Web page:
Earlier this year, the Dolphins had a few important decisions to make at the NFL Draft. With top quarterback talent available for the Dolphins, including Justin Herbert of Oregon, Jordan Love from Utah, Joe Burrow from LSU, and Tua Tagovailoa from Alabama, the Dolphins had three fantastic options to help build their offense.

 Despite the fact that the Dolphins could have drafted Herbert (who went to the LA Chargers), the squad opted for Tagovailoa. While his numbers compare to Herbert’s, the Samoa native has had a string of injuries from his freshman year to his senior.

 Though the Dolphins may not be able to hold up a Lombardi Trophy this season, they’ll need to inch into the middle of the pack to make choosing Tagovailoa over Herbert a good move in the long run.

 Currently, the Packers and Seahawks are performing well enough that Super Bowl futures from a variety of sportsbooks could shift from the Chiefs and Ravens. With weeks of season play left to go, there’s time for odds to shift to make room for the Seahawks, Packers, or even the Saints.

Yet to Start

Despite Tagovailoa’s promise as a player, he’s struggled to gain popularity amongst most fans. Given he’s stepping into the season with an ongoing hip injury, there’s plenty of anticipation to see how the player stacks up.

Others point to his lack of flash. Unlike, say, Mahomes, Tagovailoa is less likely to stun crowds with a showy play. Instead, he’s a consistent player who throws with deadly, dependable accuracy that saw him leave the NCAAF with a 70% pass completion rate. This stability can’t be downplayed for a team as erratic as the Dolphins.

At the moment, Tagovailoa isn’t just riding the bench. He’s been observed standing by offensive coordinator Chan Gailey’s side during offensive play to take notes. He does the same for starter Ryan Fitzpatrick. It’s an encouraging sign that the young QB is dedicated to learning by respecting senior players like Fitzpatrick.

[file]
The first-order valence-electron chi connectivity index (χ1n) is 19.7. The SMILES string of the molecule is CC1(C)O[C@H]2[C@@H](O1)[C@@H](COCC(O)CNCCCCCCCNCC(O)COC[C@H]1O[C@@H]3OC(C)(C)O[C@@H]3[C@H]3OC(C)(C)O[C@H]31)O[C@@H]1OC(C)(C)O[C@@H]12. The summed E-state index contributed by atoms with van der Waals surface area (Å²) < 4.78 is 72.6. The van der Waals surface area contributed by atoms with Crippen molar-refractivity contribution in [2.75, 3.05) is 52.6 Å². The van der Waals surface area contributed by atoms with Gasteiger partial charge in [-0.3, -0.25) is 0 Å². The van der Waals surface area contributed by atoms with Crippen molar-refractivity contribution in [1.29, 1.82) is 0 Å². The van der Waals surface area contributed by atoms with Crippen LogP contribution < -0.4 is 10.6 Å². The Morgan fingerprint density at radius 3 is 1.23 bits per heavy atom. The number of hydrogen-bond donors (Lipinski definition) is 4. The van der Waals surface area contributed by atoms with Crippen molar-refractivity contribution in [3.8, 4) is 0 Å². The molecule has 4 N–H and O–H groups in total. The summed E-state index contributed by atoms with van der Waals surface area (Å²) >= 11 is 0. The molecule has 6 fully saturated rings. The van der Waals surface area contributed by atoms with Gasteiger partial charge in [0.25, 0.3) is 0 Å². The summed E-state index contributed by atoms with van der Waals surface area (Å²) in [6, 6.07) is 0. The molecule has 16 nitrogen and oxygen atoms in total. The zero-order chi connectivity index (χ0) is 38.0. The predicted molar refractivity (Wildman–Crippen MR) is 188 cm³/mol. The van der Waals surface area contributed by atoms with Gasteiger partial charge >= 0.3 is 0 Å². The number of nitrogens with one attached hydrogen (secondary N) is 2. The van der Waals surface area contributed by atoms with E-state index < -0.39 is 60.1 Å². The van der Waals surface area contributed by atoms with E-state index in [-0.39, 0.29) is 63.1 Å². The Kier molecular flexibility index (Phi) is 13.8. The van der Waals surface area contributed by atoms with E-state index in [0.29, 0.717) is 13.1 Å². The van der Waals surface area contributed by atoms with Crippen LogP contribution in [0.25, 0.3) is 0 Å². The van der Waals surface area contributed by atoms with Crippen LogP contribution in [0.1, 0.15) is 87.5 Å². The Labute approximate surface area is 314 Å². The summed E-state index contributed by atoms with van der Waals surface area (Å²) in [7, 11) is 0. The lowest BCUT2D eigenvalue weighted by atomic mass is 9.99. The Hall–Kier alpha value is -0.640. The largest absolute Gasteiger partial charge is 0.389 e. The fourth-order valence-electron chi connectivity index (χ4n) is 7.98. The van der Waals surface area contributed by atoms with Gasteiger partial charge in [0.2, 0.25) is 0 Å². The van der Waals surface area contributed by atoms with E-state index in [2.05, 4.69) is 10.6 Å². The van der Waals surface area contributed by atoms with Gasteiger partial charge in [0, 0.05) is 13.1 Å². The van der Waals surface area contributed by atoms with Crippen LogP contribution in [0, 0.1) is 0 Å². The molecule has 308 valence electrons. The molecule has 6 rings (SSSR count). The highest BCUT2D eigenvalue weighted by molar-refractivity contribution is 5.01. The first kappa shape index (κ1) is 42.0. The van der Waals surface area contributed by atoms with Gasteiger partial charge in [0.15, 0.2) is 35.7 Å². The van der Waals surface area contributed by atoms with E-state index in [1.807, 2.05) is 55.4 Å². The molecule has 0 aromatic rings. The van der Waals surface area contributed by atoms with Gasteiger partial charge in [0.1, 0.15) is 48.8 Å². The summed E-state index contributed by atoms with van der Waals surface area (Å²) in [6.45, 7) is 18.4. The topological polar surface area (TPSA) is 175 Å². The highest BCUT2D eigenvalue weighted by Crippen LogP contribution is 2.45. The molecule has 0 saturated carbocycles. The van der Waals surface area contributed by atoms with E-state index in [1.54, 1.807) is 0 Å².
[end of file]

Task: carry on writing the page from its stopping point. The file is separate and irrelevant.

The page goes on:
Rather than take the gridiron charging and demanding the NFL see him as a top quarterback, Tagovailoa is in it for the long haul. Educating himself, at this point, is time well spent for the Dolphins.



Monitoring Missed Opportunities in Bell & Herbert

If undue pressure is being cast on Tagovailoa, it won’t be erased by the recent loss of potential running back Le’Veon Bell, who recently signed with the Chiefs. Compared to the Dolphins’ current RB, Myles Gaskin, Bell would have paired well with an all-star QB like that which may bloom in Tagovailoa.

Still, there’s little surprise that a senior player with two All-Pro running back titles like Bell to opt for a failing franchise like the Dolphins over the NFL’s new golden boy in the Kansas City Chiefs.

If anything, Tagovailoa could help attract players like Bell, assuming he heals and then thrives on the Miami squad. Though some like to make a case for Gaskin through comparison to Bell, head coach Brian Flores is focused on pushing his players while also supporting them to perform at their optimal level. 

With this perspective in mind, Flores seemed primed to groom Tagovailoa into a strong player while pulling the best from RBs like Gaskin. Still, it’s impossible for Dolphins fans to refrain from taking a look at how Bell performs with the Chiefs—and how Herbert does with the LA Chargers.

Despite their lackluster season with a 1-4 record in the AFC West, the LA Chargers can rely on their rookie QB. In fact, analysts and pundits fear it’s the team’s hesitancy to rely on Herbert that has led them to their current record, siting comeback wins for rivals like the Saints.

It seems that Herbert needs a bit more freedom before he can thrive, while Tagovailoa needs a few more months before his hip is action-ready. Again, it seems likely that Tagovailoa will provide long-term relief for the Dolphins if he can establish himself as a leading QB. 

Though Herbert may shine bright on the west coast, he may not have the lasting power to turn around a franchise as Tagovailoa could.